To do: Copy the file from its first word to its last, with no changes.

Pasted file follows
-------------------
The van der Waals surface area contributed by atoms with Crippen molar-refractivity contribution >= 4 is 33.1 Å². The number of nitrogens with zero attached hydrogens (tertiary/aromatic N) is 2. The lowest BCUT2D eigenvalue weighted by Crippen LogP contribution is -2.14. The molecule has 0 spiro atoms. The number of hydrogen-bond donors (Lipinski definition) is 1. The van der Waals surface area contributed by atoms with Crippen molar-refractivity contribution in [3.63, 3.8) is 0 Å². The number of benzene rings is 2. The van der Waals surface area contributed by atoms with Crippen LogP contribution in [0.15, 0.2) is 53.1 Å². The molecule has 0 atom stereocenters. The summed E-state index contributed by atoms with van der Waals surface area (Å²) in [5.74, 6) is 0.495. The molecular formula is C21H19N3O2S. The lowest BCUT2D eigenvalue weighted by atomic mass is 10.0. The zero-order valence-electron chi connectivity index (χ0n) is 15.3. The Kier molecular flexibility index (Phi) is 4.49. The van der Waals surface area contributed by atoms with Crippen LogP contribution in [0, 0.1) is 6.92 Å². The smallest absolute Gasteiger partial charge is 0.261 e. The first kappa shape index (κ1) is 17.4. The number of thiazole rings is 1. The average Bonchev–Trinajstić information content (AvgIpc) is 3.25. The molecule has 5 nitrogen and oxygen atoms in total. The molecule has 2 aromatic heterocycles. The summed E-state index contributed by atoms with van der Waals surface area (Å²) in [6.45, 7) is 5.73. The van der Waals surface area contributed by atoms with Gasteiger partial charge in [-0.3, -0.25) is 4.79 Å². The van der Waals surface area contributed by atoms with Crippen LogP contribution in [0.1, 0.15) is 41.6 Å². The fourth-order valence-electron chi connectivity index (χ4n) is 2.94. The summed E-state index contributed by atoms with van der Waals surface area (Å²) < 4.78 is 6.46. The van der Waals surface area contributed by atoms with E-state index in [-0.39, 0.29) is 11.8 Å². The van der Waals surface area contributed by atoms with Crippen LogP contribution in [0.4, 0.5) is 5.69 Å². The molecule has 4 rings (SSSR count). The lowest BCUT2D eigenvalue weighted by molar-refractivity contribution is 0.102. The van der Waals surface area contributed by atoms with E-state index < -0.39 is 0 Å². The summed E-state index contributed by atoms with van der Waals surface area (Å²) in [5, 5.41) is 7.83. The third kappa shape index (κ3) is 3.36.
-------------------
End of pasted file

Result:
The van der Waals surface area contributed by atoms with Crippen molar-refractivity contribution >= 4 is 33.1 Å². The number of nitrogens with zero attached hydrogens (tertiary/aromatic N) is 2. The lowest BCUT2D eigenvalue weighted by Crippen LogP contribution is -2.14. The molecule has 0 spiro atoms. The number of hydrogen-bond donors (Lipinski definition) is 1. The van der Waals surface area contributed by atoms with Crippen molar-refractivity contribution in [3.63, 3.8) is 0 Å². The number of benzene rings is 2. The van der Waals surface area contributed by atoms with Crippen LogP contribution in [0.15, 0.2) is 53.1 Å². The molecule has 0 atom stereocenters. The summed E-state index contributed by atoms with van der Waals surface area (Å²) in [5.74, 6) is 0.495. The molecular formula is C21H19N3O2S. The lowest BCUT2D eigenvalue weighted by atomic mass is 10.0. The zero-order valence-electron chi connectivity index (χ0n) is 15.3. The Kier molecular flexibility index (Phi) is 4.49. The van der Waals surface area contributed by atoms with Crippen LogP contribution in [0, 0.1) is 6.92 Å². The smallest absolute Gasteiger partial charge is 0.261 e. The first kappa shape index (κ1) is 17.4. The number of thiazole rings is 1. The average Bonchev–Trinajstić information content (AvgIpc) is 3.25. The molecule has 5 nitrogen and oxygen atoms in total. The molecule has 2 aromatic heterocycles. The summed E-state index contributed by atoms with van der Waals surface area (Å²) in [6.45, 7) is 5.73. The van der Waals surface area contributed by atoms with Gasteiger partial charge in [-0.3, -0.25) is 4.79 Å². The van der Waals surface area contributed by atoms with Crippen LogP contribution in [0.1, 0.15) is 41.6 Å². The fourth-order valence-electron chi connectivity index (χ4n) is 2.94. The summed E-state index contributed by atoms with van der Waals surface area (Å²) < 4.78 is 6.46. The van der Waals surface area contributed by atoms with E-state index in [-0.39, 0.29) is 11.8 Å². The van der Waals surface area contributed by atoms with Crippen LogP contribution in [0.4, 0.5) is 5.69 Å². The molecule has 4 rings (SSSR count). The lowest BCUT2D eigenvalue weighted by molar-refractivity contribution is 0.102. The van der Waals surface area contributed by atoms with E-state index < -0.39 is 0 Å². The summed E-state index contributed by atoms with van der Waals surface area (Å²) in [5, 5.41) is 7.83. The third kappa shape index (κ3) is 3.36.